When good parenting isn’t enough

There was a time when mental health professionals were trained to see children as intrinsically good until influenced otherwise. If kids came out bad, the parents were to blame.

That attitude is changing, writes Dr. Richard A. Friedman, a professor of psychiatry in Manhattan. In reality, parents have limited power to influence their children.

Read Accepting that good parents may plant bad seeds, on NYTimes.com.

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21 Comments on "When good parenting isn’t enough"

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Hi, OxDrover.

Indeed, they certainly do have choices as to how to behave.
Unfortunately, however, unlike others who suffer such maladies as addictions — who also have choices, as you point out — they have no inherent motive to make “good” or “right” choices.
Therefore, unless & until there is a treatment or cure, it is left to the rest of us to empower & protect ourselves, as we do here on Lovefraud, and as I’d like to see perpetuated in a broad public awareness movement.

For a normal person that has an addiction, his compulsion /addiction/disorder etc. usually hurts themselves (binging, smoking, cutting, drugging) . .as well as other people.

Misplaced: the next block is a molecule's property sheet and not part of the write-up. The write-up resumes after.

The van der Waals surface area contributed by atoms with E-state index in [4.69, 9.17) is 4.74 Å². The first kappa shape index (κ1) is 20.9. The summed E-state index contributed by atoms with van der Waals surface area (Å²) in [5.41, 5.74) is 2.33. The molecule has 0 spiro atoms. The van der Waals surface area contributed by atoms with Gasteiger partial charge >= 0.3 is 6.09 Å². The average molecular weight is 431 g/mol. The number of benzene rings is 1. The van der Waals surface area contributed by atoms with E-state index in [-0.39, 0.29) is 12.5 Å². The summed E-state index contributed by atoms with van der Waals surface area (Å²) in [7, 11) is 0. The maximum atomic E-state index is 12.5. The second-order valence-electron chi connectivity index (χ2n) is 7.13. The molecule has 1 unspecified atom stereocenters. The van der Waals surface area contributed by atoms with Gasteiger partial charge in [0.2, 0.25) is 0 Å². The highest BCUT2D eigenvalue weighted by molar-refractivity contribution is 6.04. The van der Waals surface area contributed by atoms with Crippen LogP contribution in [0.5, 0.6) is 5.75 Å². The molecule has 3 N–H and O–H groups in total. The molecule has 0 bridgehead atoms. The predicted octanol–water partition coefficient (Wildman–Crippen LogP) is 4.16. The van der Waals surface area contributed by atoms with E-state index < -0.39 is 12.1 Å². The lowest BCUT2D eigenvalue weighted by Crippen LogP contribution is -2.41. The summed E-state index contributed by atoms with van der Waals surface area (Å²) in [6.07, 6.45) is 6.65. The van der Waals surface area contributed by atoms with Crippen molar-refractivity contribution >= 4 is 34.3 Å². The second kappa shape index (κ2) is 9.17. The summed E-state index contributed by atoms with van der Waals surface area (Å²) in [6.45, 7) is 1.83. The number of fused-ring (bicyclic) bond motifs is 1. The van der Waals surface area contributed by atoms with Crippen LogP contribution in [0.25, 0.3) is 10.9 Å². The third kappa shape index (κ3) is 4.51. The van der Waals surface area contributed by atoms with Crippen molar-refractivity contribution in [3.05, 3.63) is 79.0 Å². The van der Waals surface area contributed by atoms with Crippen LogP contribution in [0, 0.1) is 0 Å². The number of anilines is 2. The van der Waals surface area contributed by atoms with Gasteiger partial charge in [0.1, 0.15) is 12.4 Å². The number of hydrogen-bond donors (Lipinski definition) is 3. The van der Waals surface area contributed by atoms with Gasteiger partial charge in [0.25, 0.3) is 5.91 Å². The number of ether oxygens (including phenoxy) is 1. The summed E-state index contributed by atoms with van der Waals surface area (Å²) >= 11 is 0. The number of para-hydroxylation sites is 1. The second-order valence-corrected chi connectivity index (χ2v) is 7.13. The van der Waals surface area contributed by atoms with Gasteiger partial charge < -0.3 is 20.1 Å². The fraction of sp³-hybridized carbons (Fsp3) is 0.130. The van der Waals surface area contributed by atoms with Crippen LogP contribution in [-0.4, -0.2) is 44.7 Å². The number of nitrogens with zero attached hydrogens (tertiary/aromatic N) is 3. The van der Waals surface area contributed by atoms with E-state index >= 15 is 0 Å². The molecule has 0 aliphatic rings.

For a P/N/S/A, their addition/compulsion etc to lying, exploiting, raging etc . . . hurts the OTHER person, and BENEFITS themselves. And having no conscience . . what incentive does the P/S/N/A have to alter his/her behavior?

Sarah, some things they do that hurts others, WE can’t see a benefit for the psychopath who does it, but they have motivations we do not have, they perceive some things (rewards) that would not be rewards to us. Power, dominance, etc. So it is difficult to say what they are getting out of it. They sure do not care how badly it hurts the victim though.


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